Tiny, eight-toothed beetles have eaten most of the spruce trees in Germany's Harz mountains

Originally published at: Tiny, eight-toothed beetles have eaten most of the spruce trees in Germany's Harz mountains | Boing Boing


I’ve been told by Forest Rangers in California that in addition to the lack of rainfall stressing the trees, the other factor is that cold winters typically used to kill off a large percentage of the beetles every year, giving the trees a fighting chance. But winters aren’t so cold these days.


Just watch the documentary Birdemic and you’ll learn all about the scourge of spruce bark beetles.


We usually see wood boring beetles around the bottom layers of our firewood stack but this year one stack has started to collapse in places because the beetles have consumed a few lower pieces. I can only assume that means more beetles than usual because its never happened before. Cold winters did keep the numbers down. Now it’s SUPER humid all the time and wood is rotting faster attracting more beetles.


These little buggers are becoming a very serious problem in Europe, as they devastate forests. They aren’t as big of a problem here in Finland, yet, but they do show up here occasionally too.

Another good reason to plant mixed forests, besides natural diversity and disease resistance. Unfortunately, there have been problems with moose, who enjoy eating pine saplings, along with all sorts of deciduous tree saplings, so in many regions the landowners have planted spruce over other trees, even in terrain that’s not optimal for spruce (too sandy, dry, or rocky) because the damage from moose grazing has been so much worse.

(The reason we’re having an overflow of moose in some places is because we don’t have as many wolves or bears we ought to have, and secondarily because there aren’t as many hunters these days, going after moose, as there used to be since they are aging out of the hobby.)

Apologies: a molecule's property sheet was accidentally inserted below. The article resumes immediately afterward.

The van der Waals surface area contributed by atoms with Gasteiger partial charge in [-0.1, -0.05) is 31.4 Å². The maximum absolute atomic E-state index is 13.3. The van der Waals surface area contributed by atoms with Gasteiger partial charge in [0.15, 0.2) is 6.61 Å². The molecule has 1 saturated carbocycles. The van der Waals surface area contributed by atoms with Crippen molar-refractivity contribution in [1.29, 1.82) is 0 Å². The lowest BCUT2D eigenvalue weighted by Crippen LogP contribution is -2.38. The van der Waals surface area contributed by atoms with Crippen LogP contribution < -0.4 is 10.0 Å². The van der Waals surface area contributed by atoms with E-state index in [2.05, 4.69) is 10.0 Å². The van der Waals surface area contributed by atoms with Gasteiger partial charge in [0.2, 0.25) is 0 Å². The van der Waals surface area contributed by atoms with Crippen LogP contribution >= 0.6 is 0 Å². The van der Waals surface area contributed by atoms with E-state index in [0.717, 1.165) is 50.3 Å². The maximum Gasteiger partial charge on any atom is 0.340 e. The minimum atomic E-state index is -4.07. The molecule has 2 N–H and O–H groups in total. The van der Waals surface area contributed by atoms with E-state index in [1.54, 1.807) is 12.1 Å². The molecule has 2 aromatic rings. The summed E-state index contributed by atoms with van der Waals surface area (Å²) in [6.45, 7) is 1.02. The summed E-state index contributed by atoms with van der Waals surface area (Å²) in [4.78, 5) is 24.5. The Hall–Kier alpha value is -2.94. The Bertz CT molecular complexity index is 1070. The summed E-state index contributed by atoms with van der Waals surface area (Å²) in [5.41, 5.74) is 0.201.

This is a major issue in Germany. Most of the country, including most of the Harz, isn’t really supposed to have any spruces to speak of. Naturally they occur only high up in the mountains. But we have very little truly natural forest left and in the 19th century all the timber farmers started to plant spruces everywhere.


Between Chestnut blight, Dutch Elm disease and now Emerald Ash Borers, I think it is safe to say our forests here bear precious little resemblance to what they once were as well. No answers…


At least there are numerous programs working towards developing blight-resistant American chestnut.


Yeah, I have some hybrids in my orchard. But we will never see the widespread forests we once had.


Probably not in our lifetimes, yeah. But in the long run, who knows? If the reintroduction of blight-resistant chestnuts goes well, and climate change mitigation starts getting somewhere, and if restoring the woodlands of eastern US progresses… It’s a possibility that your descendants / heirs will see widespread chestnut woods a century or two from now!

(Also - I just realized I’ve been reading your user name as “docsoc” all this time. :sweat_smile: )

“Oscar” was my college nickname, for housekeeping prowess reasons. But “Doc Socialist” would be acceptable too!


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